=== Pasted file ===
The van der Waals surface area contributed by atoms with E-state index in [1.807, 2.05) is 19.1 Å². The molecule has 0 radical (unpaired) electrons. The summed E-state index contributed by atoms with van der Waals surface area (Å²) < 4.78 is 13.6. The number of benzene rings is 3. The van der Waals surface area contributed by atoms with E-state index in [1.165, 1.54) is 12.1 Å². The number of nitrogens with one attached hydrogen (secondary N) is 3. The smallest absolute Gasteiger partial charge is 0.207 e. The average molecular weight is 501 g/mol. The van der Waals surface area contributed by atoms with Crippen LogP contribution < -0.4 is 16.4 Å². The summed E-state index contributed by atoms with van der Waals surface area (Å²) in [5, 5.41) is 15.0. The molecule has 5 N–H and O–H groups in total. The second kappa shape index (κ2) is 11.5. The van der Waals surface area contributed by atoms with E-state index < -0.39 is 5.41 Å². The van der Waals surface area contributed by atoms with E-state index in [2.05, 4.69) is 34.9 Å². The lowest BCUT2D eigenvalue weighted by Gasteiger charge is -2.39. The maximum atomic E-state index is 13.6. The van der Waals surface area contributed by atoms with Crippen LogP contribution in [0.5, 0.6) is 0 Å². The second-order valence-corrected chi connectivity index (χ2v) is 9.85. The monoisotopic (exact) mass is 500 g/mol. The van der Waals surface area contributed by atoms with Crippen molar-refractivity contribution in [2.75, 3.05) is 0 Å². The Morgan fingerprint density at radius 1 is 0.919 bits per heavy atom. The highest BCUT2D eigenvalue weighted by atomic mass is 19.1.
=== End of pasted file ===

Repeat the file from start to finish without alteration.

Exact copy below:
The van der Waals surface area contributed by atoms with E-state index in [1.807, 2.05) is 19.1 Å². The molecule has 0 radical (unpaired) electrons. The summed E-state index contributed by atoms with van der Waals surface area (Å²) < 4.78 is 13.6. The number of benzene rings is 3. The van der Waals surface area contributed by atoms with E-state index in [1.165, 1.54) is 12.1 Å². The number of nitrogens with one attached hydrogen (secondary N) is 3. The smallest absolute Gasteiger partial charge is 0.207 e. The average molecular weight is 501 g/mol. The van der Waals surface area contributed by atoms with Crippen LogP contribution < -0.4 is 16.4 Å². The summed E-state index contributed by atoms with van der Waals surface area (Å²) in [5, 5.41) is 15.0. The molecule has 5 N–H and O–H groups in total. The second kappa shape index (κ2) is 11.5. The van der Waals surface area contributed by atoms with E-state index < -0.39 is 5.41 Å². The van der Waals surface area contributed by atoms with E-state index in [2.05, 4.69) is 34.9 Å². The lowest BCUT2D eigenvalue weighted by Gasteiger charge is -2.39. The maximum atomic E-state index is 13.6. The van der Waals surface area contributed by atoms with Crippen LogP contribution in [0.5, 0.6) is 0 Å². The second-order valence-corrected chi connectivity index (χ2v) is 9.85. The monoisotopic (exact) mass is 500 g/mol. The van der Waals surface area contributed by atoms with Crippen molar-refractivity contribution in [2.75, 3.05) is 0 Å². The Morgan fingerprint density at radius 1 is 0.919 bits per heavy atom. The highest BCUT2D eigenvalue weighted by atomic mass is 19.1.